ICRS Design Hackathon - All in One Air Quality SensorFollow project
|1||RS PRO 32Ω 0.25W Miniature Speaker 45mm Dia. , 45 x 5.8mm||756-4592|
|1||MQ-7 Gas Sensor (Carbon Monoxide)||102688|
|1||MQ-5 Gas Sensor (LPG, Natural Gas & Coal Gas)||882-9004|
|1||Seeed Studio 101020011, Temperature and Humidity Sensor for DHT11 for Grove System||174-3237|
|1||PMS5003 Particulate Matter Sensor||COM1707|
|1||Gravity: Analog Infrared CO2 Sensor||201-8098|
|20||SPP-70, 70mm Insulated Tinned Copper Breadboard Jumper Wire in Black, Blue, Red, White, Yellow||505-3419|
|1||Breadboard Prototyping Board 80 x 60 x 10mm||102-9147|
|1||TRACOPOWER Through Hole Switching Regulator, 5V dc Output Voltage, 6.5 → 36V dc Input Voltage, 2A Output Current||906-8487|
|1||TTGO T-Call ESP32|
With the rise of working from home and being home bounded, air quality is more important than ever especially in households without good ventilation/climate control. An all in one air quality sensor is the natural solution.
This device will serve two main functions - help increase user comfort and reduce the likelihood of accidents due to toxins. The device is based around the ESP 32 TCALL development board (an IoT board with WiFi, Bluetooth capabilities as well as the ability to make calls/texts)
- The device features a CO sensor (a common toxin produced by gas fires and cars), a natural gas sensor (to detect gas leaks), and a particulate sensor (PM 2.5/dust sensor). These sensors are used to reduce the likelihood of injury by providing realtime data to the user as well as emergency services if certain thresholds are exceeded
- The device also features a humidity and temperature sensor. As this is an IoT device, other IoT devices such as climate control units, air conditioning units and refrigerators can use the required data to work more efficiently as well as provide real-time data for machine learning models.
This device will make households safer and protect occupants and property far better than traditional fire alarms and will in the near future replace fire alarms as a next-generation option.
The device will be able to be installed like a fire alarm or placed on a tabletop.
The AOAQS will connect to the household's wireless network, and an app on the user's device will receive realtime data from the device. This will be done using WebSockets (for reliable and fast data transmission between the ESP32 and phone. The ESP32 will also have a SIM card so it will have the ability to send texts.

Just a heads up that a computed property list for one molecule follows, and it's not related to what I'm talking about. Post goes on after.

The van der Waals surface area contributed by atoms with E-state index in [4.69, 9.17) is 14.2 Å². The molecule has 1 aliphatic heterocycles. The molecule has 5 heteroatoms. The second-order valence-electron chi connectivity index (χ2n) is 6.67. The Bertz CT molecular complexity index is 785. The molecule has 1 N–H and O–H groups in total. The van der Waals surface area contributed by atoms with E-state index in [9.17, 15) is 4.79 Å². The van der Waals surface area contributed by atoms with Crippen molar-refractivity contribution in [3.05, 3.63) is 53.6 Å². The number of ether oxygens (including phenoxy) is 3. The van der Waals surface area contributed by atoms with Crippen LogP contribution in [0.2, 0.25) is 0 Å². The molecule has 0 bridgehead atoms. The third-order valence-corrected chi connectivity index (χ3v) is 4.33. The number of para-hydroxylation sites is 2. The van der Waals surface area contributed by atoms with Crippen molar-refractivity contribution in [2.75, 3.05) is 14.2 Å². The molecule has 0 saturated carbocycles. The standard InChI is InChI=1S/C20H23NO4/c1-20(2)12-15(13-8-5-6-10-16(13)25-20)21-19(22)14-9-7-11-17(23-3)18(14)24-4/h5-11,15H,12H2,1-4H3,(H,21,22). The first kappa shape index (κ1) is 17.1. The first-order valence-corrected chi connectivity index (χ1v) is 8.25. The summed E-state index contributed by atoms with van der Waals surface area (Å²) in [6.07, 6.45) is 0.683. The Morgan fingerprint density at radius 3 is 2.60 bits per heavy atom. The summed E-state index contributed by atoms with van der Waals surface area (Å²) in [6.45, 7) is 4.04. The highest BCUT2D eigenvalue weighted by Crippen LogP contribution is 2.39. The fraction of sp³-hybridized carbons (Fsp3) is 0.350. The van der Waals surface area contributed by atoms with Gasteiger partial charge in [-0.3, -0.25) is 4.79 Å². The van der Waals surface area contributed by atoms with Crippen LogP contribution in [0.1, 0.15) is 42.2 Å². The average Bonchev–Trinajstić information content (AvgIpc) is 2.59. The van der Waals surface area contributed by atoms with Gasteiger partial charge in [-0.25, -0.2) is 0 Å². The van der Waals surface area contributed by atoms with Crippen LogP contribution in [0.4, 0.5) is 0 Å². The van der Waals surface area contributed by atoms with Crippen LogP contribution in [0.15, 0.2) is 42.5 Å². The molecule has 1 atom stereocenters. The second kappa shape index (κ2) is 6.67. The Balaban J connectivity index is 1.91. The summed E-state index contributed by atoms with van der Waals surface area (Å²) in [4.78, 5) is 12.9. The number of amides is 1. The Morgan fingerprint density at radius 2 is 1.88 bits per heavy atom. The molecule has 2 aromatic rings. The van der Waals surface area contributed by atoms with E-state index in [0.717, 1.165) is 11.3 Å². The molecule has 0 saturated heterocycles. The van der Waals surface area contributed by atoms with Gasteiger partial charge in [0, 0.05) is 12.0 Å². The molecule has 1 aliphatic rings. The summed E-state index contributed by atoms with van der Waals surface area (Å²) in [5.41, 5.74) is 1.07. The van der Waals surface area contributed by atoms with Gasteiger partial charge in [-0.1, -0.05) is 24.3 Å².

Below is the circuit diagram of the prototype (subject to change). Production models will be more compact and satisfy the necessary regulations. 9V battery is connected to the 5V regulator to produce the voltage required. (Note multiple voltage regulators and batteries may be required to satisfy power requirements. Each sensor is connected to the ESP 32 which will send sensor data to the user's device at 100 ms intervals.
The layout of the various components are below:
The outer shell will be 3D printed for the prototype and injection moulded for production. The components for the prototype will be solderless using jumper wires. Once the proof of concept is confirmed, a custom PCB will be designed each sensor will be soldered directly onto it, saving space.
A quick look at the UI (it'll look nicer once it's released)
There will be an overall air quality index and individual dials for each of the sensors.
(Note: code has not been finished and is just a demonstration of WebSocket)
Overall the cost of components is around £120.
- TTGO T-Call ESP32 (£12.00)
- 90 dB speakers (£5)
- MQ-7 Carbon monoxide sensor (£5)
- PMS5003 PM2.5 Dust Sensor (£25)
- MQ-5 Natural Gas sensor (£5)
- DHT11 Temperature and Humidity sensor (£5)
- Gravity: Analog CO2 sensor (£60)
Future versions may contain a camera as well as a GPS module. The camera will be used to determine if the sensors picking up false positives and the GPS module will be able to locate gas leaks, fires and other hazards within a household, providing much more coordinated emergency response.